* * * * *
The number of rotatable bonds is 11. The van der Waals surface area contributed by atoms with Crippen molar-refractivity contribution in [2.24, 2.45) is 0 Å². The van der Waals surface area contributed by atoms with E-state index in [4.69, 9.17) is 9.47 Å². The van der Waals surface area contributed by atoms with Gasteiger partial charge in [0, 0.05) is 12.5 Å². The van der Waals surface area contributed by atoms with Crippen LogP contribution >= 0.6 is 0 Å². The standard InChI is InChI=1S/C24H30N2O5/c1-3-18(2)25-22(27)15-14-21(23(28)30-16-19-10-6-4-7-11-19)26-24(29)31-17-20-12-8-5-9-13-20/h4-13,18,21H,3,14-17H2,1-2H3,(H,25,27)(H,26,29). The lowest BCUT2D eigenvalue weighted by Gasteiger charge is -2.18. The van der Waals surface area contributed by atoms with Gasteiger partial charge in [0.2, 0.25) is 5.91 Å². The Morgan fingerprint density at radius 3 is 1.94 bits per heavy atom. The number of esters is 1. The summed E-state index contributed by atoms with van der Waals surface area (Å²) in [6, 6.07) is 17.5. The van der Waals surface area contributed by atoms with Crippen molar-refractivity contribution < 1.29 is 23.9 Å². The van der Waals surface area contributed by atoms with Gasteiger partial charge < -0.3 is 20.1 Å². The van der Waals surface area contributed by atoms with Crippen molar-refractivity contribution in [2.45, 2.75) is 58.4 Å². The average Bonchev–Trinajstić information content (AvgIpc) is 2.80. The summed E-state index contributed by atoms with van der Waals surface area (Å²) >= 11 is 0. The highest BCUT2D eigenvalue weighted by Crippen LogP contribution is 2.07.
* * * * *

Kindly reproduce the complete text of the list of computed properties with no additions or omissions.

The number of rotatable bonds is 11. The van der Waals surface area contributed by atoms with Crippen molar-refractivity contribution in [2.24, 2.45) is 0 Å². The van der Waals surface area contributed by atoms with E-state index in [4.69, 9.17) is 9.47 Å². The van der Waals surface area contributed by atoms with Gasteiger partial charge in [0, 0.05) is 12.5 Å². The van der Waals surface area contributed by atoms with Crippen LogP contribution >= 0.6 is 0 Å². The standard InChI is InChI=1S/C24H30N2O5/c1-3-18(2)25-22(27)15-14-21(23(28)30-16-19-10-6-4-7-11-19)26-24(29)31-17-20-12-8-5-9-13-20/h4-13,18,21H,3,14-17H2,1-2H3,(H,25,27)(H,26,29). The lowest BCUT2D eigenvalue weighted by Gasteiger charge is -2.18. The van der Waals surface area contributed by atoms with Gasteiger partial charge in [0.2, 0.25) is 5.91 Å². The Morgan fingerprint density at radius 3 is 1.94 bits per heavy atom. The number of esters is 1. The summed E-state index contributed by atoms with van der Waals surface area (Å²) in [6, 6.07) is 17.5. The van der Waals surface area contributed by atoms with Crippen molar-refractivity contribution < 1.29 is 23.9 Å². The van der Waals surface area contributed by atoms with Gasteiger partial charge < -0.3 is 20.1 Å². The van der Waals surface area contributed by atoms with Crippen molar-refractivity contribution in [2.45, 2.75) is 58.4 Å². The average Bonchev–Trinajstić information content (AvgIpc) is 2.80. The summed E-state index contributed by atoms with van der Waals surface area (Å²) >= 11 is 0. The highest BCUT2D eigenvalue weighted by Crippen LogP contribution is 2.07.